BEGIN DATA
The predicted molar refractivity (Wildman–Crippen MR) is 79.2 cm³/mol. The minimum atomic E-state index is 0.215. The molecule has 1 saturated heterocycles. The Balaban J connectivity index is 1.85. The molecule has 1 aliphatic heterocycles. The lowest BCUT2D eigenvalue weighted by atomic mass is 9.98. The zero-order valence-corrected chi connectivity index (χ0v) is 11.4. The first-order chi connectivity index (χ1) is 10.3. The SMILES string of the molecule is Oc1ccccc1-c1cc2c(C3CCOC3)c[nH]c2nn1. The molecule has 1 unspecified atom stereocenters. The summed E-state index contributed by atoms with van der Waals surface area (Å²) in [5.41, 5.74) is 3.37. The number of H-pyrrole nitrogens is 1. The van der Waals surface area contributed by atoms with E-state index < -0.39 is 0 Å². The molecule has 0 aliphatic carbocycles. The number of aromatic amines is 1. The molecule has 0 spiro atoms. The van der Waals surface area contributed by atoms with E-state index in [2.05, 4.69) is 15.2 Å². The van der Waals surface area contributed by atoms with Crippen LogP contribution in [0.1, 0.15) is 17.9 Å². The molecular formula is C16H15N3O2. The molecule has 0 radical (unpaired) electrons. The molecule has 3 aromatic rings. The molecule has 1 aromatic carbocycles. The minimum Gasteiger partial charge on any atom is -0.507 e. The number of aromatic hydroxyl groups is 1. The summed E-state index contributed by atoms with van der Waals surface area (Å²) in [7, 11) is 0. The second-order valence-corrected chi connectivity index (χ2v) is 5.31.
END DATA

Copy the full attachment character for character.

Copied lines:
The predicted molar refractivity (Wildman–Crippen MR) is 79.2 cm³/mol. The minimum atomic E-state index is 0.215. The molecule has 1 saturated heterocycles. The Balaban J connectivity index is 1.85. The molecule has 1 aliphatic heterocycles. The lowest BCUT2D eigenvalue weighted by atomic mass is 9.98. The zero-order valence-corrected chi connectivity index (χ0v) is 11.4. The first-order chi connectivity index (χ1) is 10.3. The SMILES string of the molecule is Oc1ccccc1-c1cc2c(C3CCOC3)c[nH]c2nn1. The molecule has 1 unspecified atom stereocenters. The summed E-state index contributed by atoms with van der Waals surface area (Å²) in [5.41, 5.74) is 3.37. The number of H-pyrrole nitrogens is 1. The van der Waals surface area contributed by atoms with E-state index < -0.39 is 0 Å². The molecule has 0 aliphatic carbocycles. The number of aromatic amines is 1. The molecule has 0 spiro atoms. The van der Waals surface area contributed by atoms with E-state index in [2.05, 4.69) is 15.2 Å². The van der Waals surface area contributed by atoms with Crippen LogP contribution in [0.1, 0.15) is 17.9 Å². The molecular formula is C16H15N3O2. The molecule has 0 radical (unpaired) electrons. The molecule has 3 aromatic rings. The molecule has 1 aromatic carbocycles. The minimum Gasteiger partial charge on any atom is -0.507 e. The number of aromatic hydroxyl groups is 1. The summed E-state index contributed by atoms with van der Waals surface area (Å²) in [7, 11) is 0. The second-order valence-corrected chi connectivity index (χ2v) is 5.31.